New mothers have a lot to worry about in order to ensure that their babies grow up healthy and strong. Unfortunately, a recent study from QUT's Centre for Accident Research & Road Safety adds another cause for concern to the list of issues that new parents face. The QUT study revealed that mothers face a significant risk of driving while drowsy, even several years after their babies have been born.
Our Galveston auto accident lawyers know that drowsy driving has been found to be just as dangerous as drunk driving. A driver who is falling asleep behind the wheel endangers herself, as well as passengers and other drivers. Unfortunately, this means that new mothers who get behind the wheel when they are tired may be putting their babies in serious jeopardy.
Drowsy Driving Accident Risk a Major Concern
The recent QUT investigation was a longitudinal study where new mothers were assessed when their babies were six weeks old; twelve weeks old; 18 weeks old and 24 weeks old. While researchers expected that the mothers of newborns would be tired and suffering from sleep deprivation since this goes hand-in-hand with being a new parent, the research also showed something surprising. It showed that mothers at all stages were impacted by sleep disruptions, even once their babies were 24 weeks old.
The impact of missing out on sleep is cumulative, unfortunately, and the mothers in the study were definitely feeling the effects. Mothers with babies at all stages of development indicated that their postpartum sleepiness caused them to make simple mistakes when they were driving. The mothers also indicated that their fatigue caused them to have difficulty concentrating while they were behind the wheel.
Unfortunately, these challenges were not isolated incidents. According to the study, mothers on average indicated that their sleep issues caused them to have challenges getting through daily tasks at least several days per week. This is troubling news since a drowsy mother who makes driving mistakes several times per week is a menace on the roads. Even if these mothers are able to avoid accidents on some of those trips, continually driving when drowsy is likely to lead to a car accident at some point.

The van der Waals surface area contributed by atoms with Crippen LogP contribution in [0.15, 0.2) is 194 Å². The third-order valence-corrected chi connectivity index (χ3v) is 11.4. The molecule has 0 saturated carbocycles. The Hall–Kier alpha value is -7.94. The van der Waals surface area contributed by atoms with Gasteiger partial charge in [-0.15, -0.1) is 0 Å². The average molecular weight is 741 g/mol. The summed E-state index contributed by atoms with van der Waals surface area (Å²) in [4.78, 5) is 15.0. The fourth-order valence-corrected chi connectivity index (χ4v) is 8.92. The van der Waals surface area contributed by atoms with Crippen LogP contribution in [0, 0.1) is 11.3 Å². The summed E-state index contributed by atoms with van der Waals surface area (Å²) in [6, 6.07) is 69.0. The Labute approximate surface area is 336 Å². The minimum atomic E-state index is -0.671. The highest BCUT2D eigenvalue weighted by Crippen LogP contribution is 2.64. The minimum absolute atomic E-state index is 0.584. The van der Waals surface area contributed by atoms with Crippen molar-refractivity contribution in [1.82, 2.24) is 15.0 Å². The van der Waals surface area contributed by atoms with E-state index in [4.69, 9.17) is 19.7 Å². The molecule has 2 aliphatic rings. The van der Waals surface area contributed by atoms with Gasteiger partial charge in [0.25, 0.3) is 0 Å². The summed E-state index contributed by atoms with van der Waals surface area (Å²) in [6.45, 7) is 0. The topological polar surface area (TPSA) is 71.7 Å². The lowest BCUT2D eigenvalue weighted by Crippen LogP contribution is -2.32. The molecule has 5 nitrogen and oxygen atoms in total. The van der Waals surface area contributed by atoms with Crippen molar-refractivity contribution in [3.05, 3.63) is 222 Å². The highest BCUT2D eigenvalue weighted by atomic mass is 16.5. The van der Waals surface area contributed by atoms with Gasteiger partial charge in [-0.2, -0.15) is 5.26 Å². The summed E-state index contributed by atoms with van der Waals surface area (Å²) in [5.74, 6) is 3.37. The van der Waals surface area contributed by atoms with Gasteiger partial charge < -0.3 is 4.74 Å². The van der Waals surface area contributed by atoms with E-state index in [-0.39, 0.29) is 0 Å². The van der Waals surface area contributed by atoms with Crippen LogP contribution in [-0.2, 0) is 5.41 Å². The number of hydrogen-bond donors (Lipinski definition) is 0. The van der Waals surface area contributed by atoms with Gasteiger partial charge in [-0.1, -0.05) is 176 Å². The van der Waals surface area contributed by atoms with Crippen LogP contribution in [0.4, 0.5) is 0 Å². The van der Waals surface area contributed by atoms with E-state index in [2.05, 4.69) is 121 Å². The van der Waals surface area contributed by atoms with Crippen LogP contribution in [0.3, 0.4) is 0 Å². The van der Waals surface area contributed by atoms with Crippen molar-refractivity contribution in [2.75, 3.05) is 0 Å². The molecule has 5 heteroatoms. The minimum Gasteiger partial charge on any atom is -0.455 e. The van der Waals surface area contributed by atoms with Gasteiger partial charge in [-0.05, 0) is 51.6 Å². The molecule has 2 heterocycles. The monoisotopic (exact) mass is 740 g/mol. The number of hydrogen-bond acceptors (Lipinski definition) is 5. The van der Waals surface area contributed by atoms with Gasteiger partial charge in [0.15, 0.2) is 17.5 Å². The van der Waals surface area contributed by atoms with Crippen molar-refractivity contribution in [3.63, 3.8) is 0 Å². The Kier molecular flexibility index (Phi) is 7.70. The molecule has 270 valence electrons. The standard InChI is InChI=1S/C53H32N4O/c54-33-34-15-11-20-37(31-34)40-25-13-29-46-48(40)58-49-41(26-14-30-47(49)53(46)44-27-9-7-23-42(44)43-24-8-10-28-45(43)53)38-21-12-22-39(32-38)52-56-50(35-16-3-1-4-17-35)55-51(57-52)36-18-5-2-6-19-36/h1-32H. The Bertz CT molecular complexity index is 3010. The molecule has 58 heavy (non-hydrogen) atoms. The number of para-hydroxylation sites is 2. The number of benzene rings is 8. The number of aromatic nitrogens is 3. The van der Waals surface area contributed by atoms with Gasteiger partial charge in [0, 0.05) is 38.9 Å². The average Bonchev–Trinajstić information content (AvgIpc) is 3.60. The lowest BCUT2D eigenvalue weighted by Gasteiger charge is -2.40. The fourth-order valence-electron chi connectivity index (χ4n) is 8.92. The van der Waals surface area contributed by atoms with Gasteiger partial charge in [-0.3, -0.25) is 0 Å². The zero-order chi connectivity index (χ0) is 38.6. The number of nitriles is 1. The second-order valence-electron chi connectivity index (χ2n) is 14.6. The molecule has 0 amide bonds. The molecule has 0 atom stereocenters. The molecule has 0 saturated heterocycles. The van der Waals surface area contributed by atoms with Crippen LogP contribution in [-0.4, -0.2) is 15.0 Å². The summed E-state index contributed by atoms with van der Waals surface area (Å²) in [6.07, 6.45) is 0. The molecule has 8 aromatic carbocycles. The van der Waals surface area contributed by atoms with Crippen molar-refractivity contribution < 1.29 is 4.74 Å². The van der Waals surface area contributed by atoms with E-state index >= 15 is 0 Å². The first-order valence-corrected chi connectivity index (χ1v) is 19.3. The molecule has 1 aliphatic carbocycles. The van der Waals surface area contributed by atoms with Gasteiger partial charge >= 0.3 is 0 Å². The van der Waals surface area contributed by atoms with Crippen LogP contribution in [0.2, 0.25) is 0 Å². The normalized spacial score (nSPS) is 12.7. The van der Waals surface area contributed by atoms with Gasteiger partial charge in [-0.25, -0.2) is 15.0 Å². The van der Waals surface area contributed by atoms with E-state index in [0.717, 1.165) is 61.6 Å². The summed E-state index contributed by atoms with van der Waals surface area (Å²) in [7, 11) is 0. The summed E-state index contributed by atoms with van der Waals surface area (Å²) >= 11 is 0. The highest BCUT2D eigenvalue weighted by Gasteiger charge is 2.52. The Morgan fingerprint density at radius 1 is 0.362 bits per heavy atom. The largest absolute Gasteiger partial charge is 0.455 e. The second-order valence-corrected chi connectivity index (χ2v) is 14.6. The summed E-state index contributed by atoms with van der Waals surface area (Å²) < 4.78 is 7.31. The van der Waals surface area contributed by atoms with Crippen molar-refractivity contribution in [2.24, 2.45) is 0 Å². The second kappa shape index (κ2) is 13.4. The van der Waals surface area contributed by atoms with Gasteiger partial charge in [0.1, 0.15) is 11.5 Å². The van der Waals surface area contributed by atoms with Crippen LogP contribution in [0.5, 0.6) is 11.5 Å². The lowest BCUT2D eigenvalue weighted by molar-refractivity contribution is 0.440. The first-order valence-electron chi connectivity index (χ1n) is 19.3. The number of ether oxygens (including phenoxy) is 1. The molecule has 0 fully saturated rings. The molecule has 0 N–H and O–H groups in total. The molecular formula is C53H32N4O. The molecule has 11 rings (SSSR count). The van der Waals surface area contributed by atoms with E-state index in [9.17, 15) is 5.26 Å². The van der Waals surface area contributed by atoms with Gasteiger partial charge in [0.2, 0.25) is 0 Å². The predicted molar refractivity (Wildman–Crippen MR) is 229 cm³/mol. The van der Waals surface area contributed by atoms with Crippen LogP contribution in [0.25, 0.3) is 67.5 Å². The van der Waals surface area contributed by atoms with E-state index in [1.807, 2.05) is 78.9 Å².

The fact that the sleep issues persisted until a baby was at least 24 weeks old is also alarming. Mothers of newborns typically don't drive a lot since they are home and caring for babies who rarely leave the house when they are very young. Once a child has grown older, however, a mother may return to work or may routinely take the child out of the house to errands and activities. This means that mothers of older babies are likely to drive more, which means that they are also likely to drive when drowsy more often.
Parents need to be aware of the risk factors of drowsy driving and it is essential that mothers have the support they need to get enough rest before driving themselves or their children anywhere. QUT Researchers will be conducting further investigation and a larger scale study to obtain more information on this important issue, but parents need to make behavioral adjustments now to prevent drowsy driving accidents.
If you have been injured in a car accident, contact Hagood & Neumann at (800) 632-9404. Offices in Houston and Galveston.